J. Whitehead · February 12, 2020 at 12:23 pm
Mr. Griffin Kettle Run is a great school and does produce outcomes that are favorable for a vast majority of the student body. The Kettle Run zip code has strong socio-economic factors that support long term positive education outcomes. I am pleased your family has been served well.

I question if FCPS can deliver those same outcomes across the vast socio economic tapestry of Fauquier. Can this be done from Goldvein to Paris? Can this be done from Remington to New Baltimore?

Perhaps our underserved population of students would benefit from a rigorous, highly structured school that requires an extra mile effort. If you examine the data on subgroups at Kettle Run High School even this school is found wanting.
Mr. Whitehead
Jim Griffin · February 12, 2020 at 7:37 am
Our son is receiving an excellent education at Kettle Run High School and though he is a sophomore we are already seeing very good outcomes, such as a recent first place finish at a college Model UN conference, and more. Neither is he an exception; His fellow students are also doing well in theater, music and other activities.

He is inspired by Kettle Run grads now attending, as examples, West Point or MIT. They stay in touch and pass along tips.

No surprise, we experienced this level of educational care at Coleman Elementary and Marshall Middle. We chose Coleman over Wakefield from the beginning in part because we were so very impressed with Mrs. Seward and her student-run media program. At Marshall Middle we found, for example, a top-level history program.

FCPS has first-rate teachers supported by school administrators. I do not think it fair to assert "FCPS cannot deliver this."

We see after school advancement through additional learning without the handicap (in our judgment) of uniforms/appearance codes, mandatory athletics or bans on handheld devices. We prefer real world conditions. I could go on, but no need because we are delighted by the education provided.

We are all fortunate for choice, so it is good to note we are both satisfied, you and me. Our choice is paying dividends in exceptional public school education. Thank you, FCPS, for making this reality.
J. Whitehead · February 11, 2020 at 11:43 pm
Mr. Obrokta,
Liberty grads are special. I taught at Cedar Lee many years ago. I remember the challenges many kids faced. I remember helping a student's family hook into real water and a septic tank. This was a big upgrade from the hand pump in the front yard and the outhouse in the back yard.

If President Trump is able to deliver on his promise for school vouchers and school choice their will be options. There needs to be options for our underperforming subgroups. FCPS needs competition. Competition for scarce education resources will change the nature of education. There will be better outcomes. Better outcomes, that is something everyone wants from education.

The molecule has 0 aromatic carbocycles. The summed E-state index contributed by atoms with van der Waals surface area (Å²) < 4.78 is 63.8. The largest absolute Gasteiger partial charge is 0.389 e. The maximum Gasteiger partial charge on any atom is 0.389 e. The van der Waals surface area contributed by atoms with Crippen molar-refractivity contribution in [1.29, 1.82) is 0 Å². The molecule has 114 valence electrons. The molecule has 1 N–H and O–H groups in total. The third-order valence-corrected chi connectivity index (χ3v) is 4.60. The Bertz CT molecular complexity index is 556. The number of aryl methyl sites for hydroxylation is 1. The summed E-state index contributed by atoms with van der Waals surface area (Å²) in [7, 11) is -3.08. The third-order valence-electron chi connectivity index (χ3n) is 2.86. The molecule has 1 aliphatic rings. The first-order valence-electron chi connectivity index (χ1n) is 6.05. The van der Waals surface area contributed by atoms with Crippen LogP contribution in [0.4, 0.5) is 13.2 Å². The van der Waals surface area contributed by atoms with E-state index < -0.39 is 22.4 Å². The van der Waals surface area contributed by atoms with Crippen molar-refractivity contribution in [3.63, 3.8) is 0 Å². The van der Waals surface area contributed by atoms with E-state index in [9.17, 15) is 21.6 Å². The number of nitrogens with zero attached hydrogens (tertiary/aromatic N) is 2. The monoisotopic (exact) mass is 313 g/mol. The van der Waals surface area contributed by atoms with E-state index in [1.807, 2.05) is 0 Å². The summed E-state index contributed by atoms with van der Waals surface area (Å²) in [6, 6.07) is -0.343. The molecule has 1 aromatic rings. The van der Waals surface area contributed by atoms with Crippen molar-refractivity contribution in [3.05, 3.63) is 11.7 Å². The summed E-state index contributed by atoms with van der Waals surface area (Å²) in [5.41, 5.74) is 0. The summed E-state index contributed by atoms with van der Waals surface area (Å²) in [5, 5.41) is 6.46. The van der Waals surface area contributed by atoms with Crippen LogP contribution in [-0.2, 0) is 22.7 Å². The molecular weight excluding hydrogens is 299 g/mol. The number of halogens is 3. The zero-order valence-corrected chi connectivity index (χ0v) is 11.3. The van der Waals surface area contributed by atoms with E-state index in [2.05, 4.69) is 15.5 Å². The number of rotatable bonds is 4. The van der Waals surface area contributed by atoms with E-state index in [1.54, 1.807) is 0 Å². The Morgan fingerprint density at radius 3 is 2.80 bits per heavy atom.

I purchased 20,000 dollars worth of educational resources to send Doodlebug to Randolph Macon Academy. Here is what I have received in return. Small class sizes, engaging teachers, mandatory after class help, 2,000 hours of actual uninterrupted instruction time, mandatory participation in athletics, a strict adherence to common senses rules, high attendance standards, consequences, rewards, uniforms, appearance code, positive recognition, no cell phones, no social media, no foul language, a community of encouragement, increase in reading comprehension, increase in vocabulary, increase in mathematics, increase in hands on science, a sense of self reliance, and above all a sense of self respect.

FCPS cannot deliver this. Even with a 2016 per pupil of expenditure of $12,479. This figure is only slightly below that of Loudoun, Fairfax, and more than Prince William.

I paid over 40,000 dollars in taxes to Fauquier County last year. Most of those dollars went to the public schools. I am not getting the return for the investment that I should. Public education has existed in this county for 150 years now. How much more time do does public education need to get it right? We are out of time.

Mr. Whitehead
J Obrokta · February 11, 2020 at 10:25 pm
J. Whitehead,

How fortunate that you are able to send your daughter to a private school. It is wonderful that you and your family are able to make that kind of decision, and that you have prioritized education for your kid(s). I hope that she does well there.

Of course we have a lot of families in our district who will continue to send their kids to us because that is their only option. And we will continue to do our best to make sure that they all get a great education. I'd still put our best Liberty grads against any of the grads from the local private schools, but I admit I am a bit biased on that one.

As for your ideas that the public schools need to embrace ideas like lower class sizes and mandatory after school help, it is great to see that you are already on board with important ideas that are a part of our equity process. These things have a bit of cost, but surely if we are interested in improving our community then ideas like the ones you have listed are worth it in the long run.

Thanks again,
Jim OBrokta
J. Whitehead · February 11, 2020 at 9:58 pm